I can't really figure stuff out unless I go round the houses, like on a bus journey. I had to get a bus very early every Sunday morning for my new job and I noticed a different side of the city. When I was going out to work people where still on their night out and that would have been me before. It was a hidden life, a hidden world. People were falling asleep because they'd been working all night, or were just on their way to work. It gave me a new view, a new perspective, I appreciated things I took for granted before. I didn't feel so alone, I felt part of something. I only had to do it for a few months but afterwards I felt like a different person.
I like the bus. I like seeing the people change at different times of day, everyone grumpy going to work in the morning, then the kids going wild when they get out at three o'clock because they've been in school all day, and the old people don't like it, but they were the same when they were kids. The bus is a miniscule universe in itself, you've got to be compassionate, you've got to put up with all sorts of unsociable stuff so it teaches you to be compassionate and it teaches you that we're all in it together socially. Someone gets on the bus and opens a big bag of chips and my first reaction is that food isn't allowed on the bus but rather than just shout down their ear 'this isn't a restaurant' you have to think that maybe she's just worked an eighteen hour shift and needs a bag of chips. You never know what's happened to people before they get on the bus.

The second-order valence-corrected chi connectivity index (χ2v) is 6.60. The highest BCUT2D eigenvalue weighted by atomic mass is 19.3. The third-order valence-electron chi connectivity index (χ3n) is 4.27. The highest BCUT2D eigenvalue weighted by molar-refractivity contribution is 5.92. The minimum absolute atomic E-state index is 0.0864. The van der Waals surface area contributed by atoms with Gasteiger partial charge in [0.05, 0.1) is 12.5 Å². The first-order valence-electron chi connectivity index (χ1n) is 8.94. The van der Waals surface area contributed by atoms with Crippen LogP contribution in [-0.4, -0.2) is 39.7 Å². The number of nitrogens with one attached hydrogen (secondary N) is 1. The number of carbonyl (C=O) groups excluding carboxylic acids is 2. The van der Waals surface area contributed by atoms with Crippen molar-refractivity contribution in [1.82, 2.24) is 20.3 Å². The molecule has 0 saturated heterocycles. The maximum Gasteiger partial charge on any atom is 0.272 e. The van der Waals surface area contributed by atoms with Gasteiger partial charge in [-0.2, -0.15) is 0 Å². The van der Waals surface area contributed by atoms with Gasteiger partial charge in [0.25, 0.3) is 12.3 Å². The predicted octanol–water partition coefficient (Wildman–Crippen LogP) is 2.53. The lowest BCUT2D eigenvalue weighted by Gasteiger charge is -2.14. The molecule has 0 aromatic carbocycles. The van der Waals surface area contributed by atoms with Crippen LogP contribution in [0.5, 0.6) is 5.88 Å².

Being on the bus is pure escapism. When I have early shifts I look forward to that forty-five minutes of acclimatising to the world with the hum. It's really settling. The nice thing about using the buses a lot is that I get to recognise people. I say hello to most, but think that on the bus you have the luxury of letting on to someone you recognise, or if you're not exactly feeling sociable then you can sit and do something useful. Even pretending to be busy or sat towards the back with your headphones on or immersed in a book. It's a very unique social situation, linking people all the time, hopping on and off. A metaphor for life I suppose.
Buses make me feel grounded. I like to free my mind and tend to people watch the dynamics of how people interact. It makes me feel grounded as I recognise everyone on the bus has complex lives. I find space on the bus and use it as quiet time to collect thoughts. I am introverted and travel time provides a stress free time where I know I don't need to be social but where I can quietly watch the world. Seeing Leeds, remembering roads, looking at the slow evolution of buildings, road signs, shops, people. I see being on a bus, more than a train, an opportunity to be close to the city or area I am in and understand it.
You need to get time out, away from everything, to not be bothered and the bus is quite good for that because you don't have to answer to anybody, you can just sit there. I use the buses a lot to get away from where I usually work, to get a new perspective. I like to paint people so it's great to get to the nitty gritty of how people are living their everyday lives, you're almost part of someones life for perhaps a couple of minutes and then they get off and other people get on. It's really the most multicultural place in Leeds because you'll see so many different people. It's good to get out, you can't stay in all the time, well I can't anyway, I tend to get a bit bogged down if I'm at home all the time.